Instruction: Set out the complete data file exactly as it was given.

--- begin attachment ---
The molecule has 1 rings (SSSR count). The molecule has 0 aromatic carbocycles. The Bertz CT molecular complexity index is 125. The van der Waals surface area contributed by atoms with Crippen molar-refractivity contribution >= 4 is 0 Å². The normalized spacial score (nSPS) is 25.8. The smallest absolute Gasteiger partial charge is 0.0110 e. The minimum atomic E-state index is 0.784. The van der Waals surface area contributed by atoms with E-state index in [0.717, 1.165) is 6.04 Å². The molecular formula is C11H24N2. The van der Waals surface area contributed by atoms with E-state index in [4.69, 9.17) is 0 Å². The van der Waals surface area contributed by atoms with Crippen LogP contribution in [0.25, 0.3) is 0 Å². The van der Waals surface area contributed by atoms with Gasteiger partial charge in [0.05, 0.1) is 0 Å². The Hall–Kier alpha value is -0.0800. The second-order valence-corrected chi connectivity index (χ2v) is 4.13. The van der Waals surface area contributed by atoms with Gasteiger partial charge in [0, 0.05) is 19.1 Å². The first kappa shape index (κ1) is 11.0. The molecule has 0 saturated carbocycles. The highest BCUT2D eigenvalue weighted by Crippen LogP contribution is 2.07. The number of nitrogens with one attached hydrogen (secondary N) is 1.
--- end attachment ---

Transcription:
The molecule has 1 rings (SSSR count). The molecule has 0 aromatic carbocycles. The Bertz CT molecular complexity index is 125. The van der Waals surface area contributed by atoms with Crippen molar-refractivity contribution >= 4 is 0 Å². The normalized spacial score (nSPS) is 25.8. The smallest absolute Gasteiger partial charge is 0.0110 e. The minimum atomic E-state index is 0.784. The van der Waals surface area contributed by atoms with E-state index in [0.717, 1.165) is 6.04 Å². The molecular formula is C11H24N2. The van der Waals surface area contributed by atoms with E-state index in [4.69, 9.17) is 0 Å². The van der Waals surface area contributed by atoms with Crippen LogP contribution in [0.25, 0.3) is 0 Å². The van der Waals surface area contributed by atoms with Gasteiger partial charge in [0.05, 0.1) is 0 Å². The Hall–Kier alpha value is -0.0800. The second-order valence-corrected chi connectivity index (χ2v) is 4.13. The van der Waals surface area contributed by atoms with Gasteiger partial charge in [0, 0.05) is 19.1 Å². The first kappa shape index (κ1) is 11.0. The molecule has 0 saturated carbocycles. The highest BCUT2D eigenvalue weighted by Crippen LogP contribution is 2.07. The number of nitrogens with one attached hydrogen (secondary N) is 1.